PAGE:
The controversial reverse mortgage products offered by the FHA are undergoing changes. Some are options that could be put in place right away and others would require bigger changes at the government level.
The reverse mortgage backed by the FHA, known as The Home Equity Conversion Mortgage (HECM) program, hasn’t resulted in the kinds of success the government had hoped for. In fact, U.S. Department of Housing and Urban Development (HUD) Secretary Shaun Donovan says he’s making plans to turn the troubled program around and is calling them “blunt changes”.
Protecting the Agency
Asked to testify in front of the U.S. Senate Banking Committee last week, Donovan carefully outlined his ideas and changes to better protect the federal agency from the mounting losses in the reverse mortgage program. One of those blunt changes he refers to includes consolidating the two HECM loan options – the Fixed Rate Standard Program and the Fixed Rate HECM Saver Program. This sort terms solution will allow FHA to adjust the different variations that help determine how much a senior qualifies for, which would result in fewer amounts of monies being lost.
He also had long-term suggestions that could benefit both the federally backed program and those who take advantage of it. Those changes, he said, would require new legislation or possibly even massive overhauls in the “rule making process”. Nevertheless, they shouldn’t be dismissed, said Donovan. They include limiting how much seniors can draw at the time of mortgage origination to mandatory obligations shifted to the borrower. Traditionally, the borrower covers closing costs and already-existing mortgage debt. Federal loan repayment could be added as well.
New Determination Scale
A more formal financial assessment of the borrower’s financial standing prior to loan approval and a new determination scale for the “suitability of various HECM products for that person”. He also recommended establishing a requirement for setting aside taxes and insurance premiums to that there would be sufficient equity established. An annuity could be established that would pay those taxes and premiums on the property.
Another recommendation included shifting the HECM program in its entirety to the FHA via Mortgagee Letters. These are used to make changes in the various FHA loan programs.
In light of the HECM portfolio’s sensitivity to changing market conditions, this change would provide FHA with the flexibility to make necessary changes as soon as trends or issues are identified within the HECM program,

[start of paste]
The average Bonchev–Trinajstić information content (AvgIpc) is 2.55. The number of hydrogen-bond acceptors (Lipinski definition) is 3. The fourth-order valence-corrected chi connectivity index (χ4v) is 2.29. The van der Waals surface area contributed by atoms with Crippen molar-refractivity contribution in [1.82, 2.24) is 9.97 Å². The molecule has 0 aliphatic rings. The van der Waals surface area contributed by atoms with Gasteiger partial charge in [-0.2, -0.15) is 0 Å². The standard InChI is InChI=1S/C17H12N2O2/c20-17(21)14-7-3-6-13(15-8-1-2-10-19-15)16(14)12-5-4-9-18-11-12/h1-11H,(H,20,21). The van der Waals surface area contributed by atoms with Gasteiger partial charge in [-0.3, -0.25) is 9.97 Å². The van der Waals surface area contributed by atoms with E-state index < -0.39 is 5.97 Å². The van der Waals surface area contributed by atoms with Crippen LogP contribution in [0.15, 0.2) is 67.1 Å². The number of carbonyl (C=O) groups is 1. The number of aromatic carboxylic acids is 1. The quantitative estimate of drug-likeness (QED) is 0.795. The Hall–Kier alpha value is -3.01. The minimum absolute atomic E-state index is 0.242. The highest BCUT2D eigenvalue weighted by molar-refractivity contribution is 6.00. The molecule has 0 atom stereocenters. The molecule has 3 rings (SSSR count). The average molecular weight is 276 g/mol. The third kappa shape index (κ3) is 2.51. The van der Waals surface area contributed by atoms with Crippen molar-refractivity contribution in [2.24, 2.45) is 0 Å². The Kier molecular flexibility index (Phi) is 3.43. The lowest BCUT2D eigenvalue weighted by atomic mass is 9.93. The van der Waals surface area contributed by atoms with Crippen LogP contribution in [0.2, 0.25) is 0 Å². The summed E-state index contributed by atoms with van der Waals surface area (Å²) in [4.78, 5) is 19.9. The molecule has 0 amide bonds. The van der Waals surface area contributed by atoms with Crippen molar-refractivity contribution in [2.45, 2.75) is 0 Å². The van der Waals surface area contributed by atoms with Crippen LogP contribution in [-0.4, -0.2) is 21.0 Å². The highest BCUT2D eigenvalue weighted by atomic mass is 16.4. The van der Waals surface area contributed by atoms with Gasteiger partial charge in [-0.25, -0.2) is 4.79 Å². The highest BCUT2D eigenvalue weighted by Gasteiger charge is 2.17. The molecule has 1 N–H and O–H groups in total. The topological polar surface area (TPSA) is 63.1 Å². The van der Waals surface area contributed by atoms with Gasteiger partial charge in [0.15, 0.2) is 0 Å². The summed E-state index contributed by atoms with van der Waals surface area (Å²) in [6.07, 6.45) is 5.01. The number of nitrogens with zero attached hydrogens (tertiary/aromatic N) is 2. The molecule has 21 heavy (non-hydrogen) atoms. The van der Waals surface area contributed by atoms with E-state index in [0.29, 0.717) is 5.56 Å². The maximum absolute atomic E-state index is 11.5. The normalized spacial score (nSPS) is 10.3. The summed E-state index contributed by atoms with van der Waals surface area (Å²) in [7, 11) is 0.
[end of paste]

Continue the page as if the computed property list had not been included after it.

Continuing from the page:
Many seniors are turning to these reverse mortgage programs in order to convert their equity into an income or line of credit. This is sometimes used to pay down credit card debt or to set up their expenses after retirement. It’s paid back once the homeowner no longer occupies the home. Currently, the requirements include:
- Using the age of the youngest borrower if there are co-signers
- Requirements for consumer counseling and education before the loan is approved
- The borrowers must live on the property and it must be their primary residence
What makes these loans so attractive is there are no income or even credit requirements associated with these products. The mortgage details are based on the appraised property value or the FHA determined insurance limit – whichever is lower. The loan is established using current interest rates and at this time, the closing costs are added into the mortgage itself. These loans are applicable only for single family homes, though there are instances where mobile homes and condominiums can be used. Borrowers must be current with FHA determined flood requirements and other property standards.
Once the loan is approved the borrower does not have to repay those monies until the house is sold, either after death or other circumstances. The loan itself is paid out of the proceeds of the property. Any leftover funds go to the homeowner or his heirs. If there’s not enough to cover the loan, the balance is made up via federally backed insurance.
These changes would also require estate executors to dispose of HECM-mortgaged properties themselves. Incentives could be offered. This would lift the burden from the FHA of disposing or selling the property.
Donovan said, during his testimony,
Over the past few years, larger numbers of executors have been choosing to convey these properties to FHA rather than sell them, adding costs and reducing recoveries for FHA. By incentivtizing the sale of properties by executors, FHA is able to avoid property management, maintenance, and marketing costs associated with the disposition process, thereby reducing losses to the fund on these properties.
Reverse mortgages have been offered by the government since 1934. In recent years, they’ve come under fire after private lenders began offering them.
What are your thoughts on reverse mortgages? Do they feel too predatory -natured to you or is it a fine option for seniors to enjoy their retirement years without fears of financial shortcomings? Let us know your thoughts.
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